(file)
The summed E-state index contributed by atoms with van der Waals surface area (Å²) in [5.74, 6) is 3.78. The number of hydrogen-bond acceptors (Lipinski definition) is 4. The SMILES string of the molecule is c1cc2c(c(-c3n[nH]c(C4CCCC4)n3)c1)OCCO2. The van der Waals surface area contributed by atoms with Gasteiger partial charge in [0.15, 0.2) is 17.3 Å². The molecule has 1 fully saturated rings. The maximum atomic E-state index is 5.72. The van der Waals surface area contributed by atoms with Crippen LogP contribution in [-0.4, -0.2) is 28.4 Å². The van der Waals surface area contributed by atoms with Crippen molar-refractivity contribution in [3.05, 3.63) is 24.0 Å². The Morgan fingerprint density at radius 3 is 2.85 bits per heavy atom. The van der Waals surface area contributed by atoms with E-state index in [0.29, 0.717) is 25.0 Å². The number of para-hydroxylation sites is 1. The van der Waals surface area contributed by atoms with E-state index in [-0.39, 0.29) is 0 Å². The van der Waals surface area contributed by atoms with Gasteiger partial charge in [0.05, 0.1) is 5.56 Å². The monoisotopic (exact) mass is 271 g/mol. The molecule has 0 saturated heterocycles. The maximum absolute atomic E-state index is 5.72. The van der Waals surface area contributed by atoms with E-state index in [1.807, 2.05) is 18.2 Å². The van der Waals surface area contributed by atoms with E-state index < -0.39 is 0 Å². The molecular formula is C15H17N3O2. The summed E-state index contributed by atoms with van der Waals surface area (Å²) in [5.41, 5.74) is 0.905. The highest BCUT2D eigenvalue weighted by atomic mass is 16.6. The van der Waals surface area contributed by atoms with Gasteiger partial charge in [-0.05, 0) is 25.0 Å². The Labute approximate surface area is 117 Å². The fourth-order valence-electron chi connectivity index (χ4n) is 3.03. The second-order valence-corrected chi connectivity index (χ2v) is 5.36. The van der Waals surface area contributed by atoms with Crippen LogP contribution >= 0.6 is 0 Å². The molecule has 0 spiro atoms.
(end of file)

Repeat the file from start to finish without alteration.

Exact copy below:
The summed E-state index contributed by atoms with van der Waals surface area (Å²) in [5.74, 6) is 3.78. The number of hydrogen-bond acceptors (Lipinski definition) is 4. The SMILES string of the molecule is c1cc2c(c(-c3n[nH]c(C4CCCC4)n3)c1)OCCO2. The van der Waals surface area contributed by atoms with Gasteiger partial charge in [0.15, 0.2) is 17.3 Å². The molecule has 1 fully saturated rings. The maximum atomic E-state index is 5.72. The van der Waals surface area contributed by atoms with Crippen LogP contribution in [-0.4, -0.2) is 28.4 Å². The van der Waals surface area contributed by atoms with Crippen molar-refractivity contribution in [3.05, 3.63) is 24.0 Å². The Morgan fingerprint density at radius 3 is 2.85 bits per heavy atom. The van der Waals surface area contributed by atoms with E-state index in [0.29, 0.717) is 25.0 Å². The number of para-hydroxylation sites is 1. The van der Waals surface area contributed by atoms with E-state index in [-0.39, 0.29) is 0 Å². The van der Waals surface area contributed by atoms with Gasteiger partial charge in [0.05, 0.1) is 5.56 Å². The monoisotopic (exact) mass is 271 g/mol. The molecule has 0 saturated heterocycles. The maximum absolute atomic E-state index is 5.72. The van der Waals surface area contributed by atoms with E-state index in [1.807, 2.05) is 18.2 Å². The van der Waals surface area contributed by atoms with E-state index < -0.39 is 0 Å². The molecular formula is C15H17N3O2. The summed E-state index contributed by atoms with van der Waals surface area (Å²) in [5.41, 5.74) is 0.905. The highest BCUT2D eigenvalue weighted by atomic mass is 16.6. The van der Waals surface area contributed by atoms with Gasteiger partial charge in [-0.05, 0) is 25.0 Å². The Labute approximate surface area is 117 Å². The fourth-order valence-electron chi connectivity index (χ4n) is 3.03. The second-order valence-corrected chi connectivity index (χ2v) is 5.36. The van der Waals surface area contributed by atoms with Crippen LogP contribution >= 0.6 is 0 Å². The molecule has 0 spiro atoms.